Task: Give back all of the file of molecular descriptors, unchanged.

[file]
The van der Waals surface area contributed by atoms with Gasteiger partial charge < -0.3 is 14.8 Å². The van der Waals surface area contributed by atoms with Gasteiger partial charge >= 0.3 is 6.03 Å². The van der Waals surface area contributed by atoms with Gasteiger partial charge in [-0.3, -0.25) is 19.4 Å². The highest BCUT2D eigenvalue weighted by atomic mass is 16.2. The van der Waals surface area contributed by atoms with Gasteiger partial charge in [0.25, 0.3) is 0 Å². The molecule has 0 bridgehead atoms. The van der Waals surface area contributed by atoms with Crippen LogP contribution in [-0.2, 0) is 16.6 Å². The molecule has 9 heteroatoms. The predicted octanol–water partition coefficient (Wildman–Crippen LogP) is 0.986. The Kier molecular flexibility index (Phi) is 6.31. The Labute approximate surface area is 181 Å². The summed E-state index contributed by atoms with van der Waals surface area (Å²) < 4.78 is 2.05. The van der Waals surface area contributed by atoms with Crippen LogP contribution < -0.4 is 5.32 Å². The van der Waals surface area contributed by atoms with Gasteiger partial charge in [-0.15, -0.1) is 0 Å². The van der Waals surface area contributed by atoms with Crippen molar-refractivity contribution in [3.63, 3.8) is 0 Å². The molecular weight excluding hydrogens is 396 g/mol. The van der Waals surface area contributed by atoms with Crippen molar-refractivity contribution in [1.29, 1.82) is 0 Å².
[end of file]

The van der Waals surface area contributed by atoms with Gasteiger partial charge < -0.3 is 14.8 Å². The van der Waals surface area contributed by atoms with Gasteiger partial charge >= 0.3 is 6.03 Å². The van der Waals surface area contributed by atoms with Gasteiger partial charge in [-0.3, -0.25) is 19.4 Å². The highest BCUT2D eigenvalue weighted by atomic mass is 16.2. The van der Waals surface area contributed by atoms with Gasteiger partial charge in [0.25, 0.3) is 0 Å². The molecule has 0 bridgehead atoms. The van der Waals surface area contributed by atoms with Crippen LogP contribution in [-0.2, 0) is 16.6 Å². The molecule has 9 heteroatoms. The predicted octanol–water partition coefficient (Wildman–Crippen LogP) is 0.986. The Kier molecular flexibility index (Phi) is 6.31. The Labute approximate surface area is 181 Å². The summed E-state index contributed by atoms with van der Waals surface area (Å²) < 4.78 is 2.05. The van der Waals surface area contributed by atoms with Crippen LogP contribution < -0.4 is 5.32 Å². The van der Waals surface area contributed by atoms with Gasteiger partial charge in [-0.15, -0.1) is 0 Å². The van der Waals surface area contributed by atoms with Crippen molar-refractivity contribution in [3.63, 3.8) is 0 Å². The molecular weight excluding hydrogens is 396 g/mol. The van der Waals surface area contributed by atoms with Crippen molar-refractivity contribution in [1.29, 1.82) is 0 Å².